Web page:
Although selection by herbivores for increased feeding deterrence in hostplants is well documented, selection for increased oviposition deterrence is rarely examined. We investigated chemical mediation of oviposition by the parsnip webworm (Depressaria pastinacella) on its principal hostplant Pastinaca sativa to determine whether ovipositing adults choose hostplants based on larval suitability and whether hostplants experience selection for increased oviposition deterrence. Webworms consume floral tissues and florivory selects for increased feeding deterrents; moths, however, oviposit on leaves of pre-bolting plants. Exclusive use of different plant parts for oviposition and larval feeding suggests oviposition should select for increased foliar deterrents. Recent webworm colonization of New Zealand (NZ) allowed us to assess phenotypic changes in foliar chemicals in response to webworm oviposition. In a common garden experiment, we compared NZ populations with and without a history of infestation from 2004 to 2006 for changes in leaf chemistry in response to oviposition. Three leaf volatiles, cis- and trans-ocimene, and β-farnesene, elicit strong responses in female moth antennae; these compounds were negatively associated with oviposition and are likely oviposition deterrents. Leaf β-farnesene was positively correlated with floral furanocoumarins that deter florivory; greater oviposition on plants with low floral furanocoumarins indicates that moths preferentially oviposit on parsnips most suitable for larval growth. Unlike florivory, high oviposition on leaves did not lower plant fitness, consistent with the fact that NZ parsnip foliar chemistry was unaffected by 3-6 years of webworm infestation. Thus, in this system, selection by ovipositing moths on foliar chemistry is weaker than selection by larvae on floral chemistry.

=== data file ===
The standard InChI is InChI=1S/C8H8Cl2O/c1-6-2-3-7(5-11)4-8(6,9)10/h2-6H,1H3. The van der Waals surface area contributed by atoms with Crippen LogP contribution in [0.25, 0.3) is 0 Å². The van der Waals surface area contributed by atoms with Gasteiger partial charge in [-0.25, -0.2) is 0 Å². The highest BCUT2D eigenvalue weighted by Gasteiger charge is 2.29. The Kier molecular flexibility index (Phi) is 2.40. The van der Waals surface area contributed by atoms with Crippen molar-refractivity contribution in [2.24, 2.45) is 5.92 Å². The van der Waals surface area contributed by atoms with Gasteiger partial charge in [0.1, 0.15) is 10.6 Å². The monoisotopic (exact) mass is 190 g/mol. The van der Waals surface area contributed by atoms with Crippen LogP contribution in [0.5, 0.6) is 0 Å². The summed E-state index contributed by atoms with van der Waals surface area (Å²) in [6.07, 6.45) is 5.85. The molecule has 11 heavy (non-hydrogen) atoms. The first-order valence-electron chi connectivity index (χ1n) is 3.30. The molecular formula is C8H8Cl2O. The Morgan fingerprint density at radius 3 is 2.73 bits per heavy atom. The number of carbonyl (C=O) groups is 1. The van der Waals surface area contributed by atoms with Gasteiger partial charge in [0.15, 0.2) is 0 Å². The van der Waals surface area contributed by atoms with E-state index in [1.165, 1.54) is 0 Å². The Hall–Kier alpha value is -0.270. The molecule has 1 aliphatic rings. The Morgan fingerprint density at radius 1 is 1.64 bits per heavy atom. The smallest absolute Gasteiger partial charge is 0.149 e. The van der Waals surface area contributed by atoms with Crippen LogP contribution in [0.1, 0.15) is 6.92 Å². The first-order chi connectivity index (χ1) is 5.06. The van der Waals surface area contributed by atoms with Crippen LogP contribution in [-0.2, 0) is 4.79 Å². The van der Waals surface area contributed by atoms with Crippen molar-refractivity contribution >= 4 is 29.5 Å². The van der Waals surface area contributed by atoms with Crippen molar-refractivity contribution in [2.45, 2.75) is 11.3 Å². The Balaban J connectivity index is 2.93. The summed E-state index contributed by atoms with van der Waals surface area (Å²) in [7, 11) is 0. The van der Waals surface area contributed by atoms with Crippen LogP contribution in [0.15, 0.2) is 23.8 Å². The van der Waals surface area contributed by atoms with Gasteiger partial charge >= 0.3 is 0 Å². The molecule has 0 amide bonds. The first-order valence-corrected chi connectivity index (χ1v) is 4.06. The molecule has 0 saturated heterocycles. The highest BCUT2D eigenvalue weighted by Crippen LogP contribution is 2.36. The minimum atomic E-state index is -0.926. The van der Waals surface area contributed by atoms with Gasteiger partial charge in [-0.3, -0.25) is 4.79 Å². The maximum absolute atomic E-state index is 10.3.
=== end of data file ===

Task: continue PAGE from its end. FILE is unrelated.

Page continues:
- Oviposition preference
- Plant-insect evolution
- Preference-performance hypothesis
ASJC Scopus subject areas
- Ecology, Evolution, Behavior and Systematics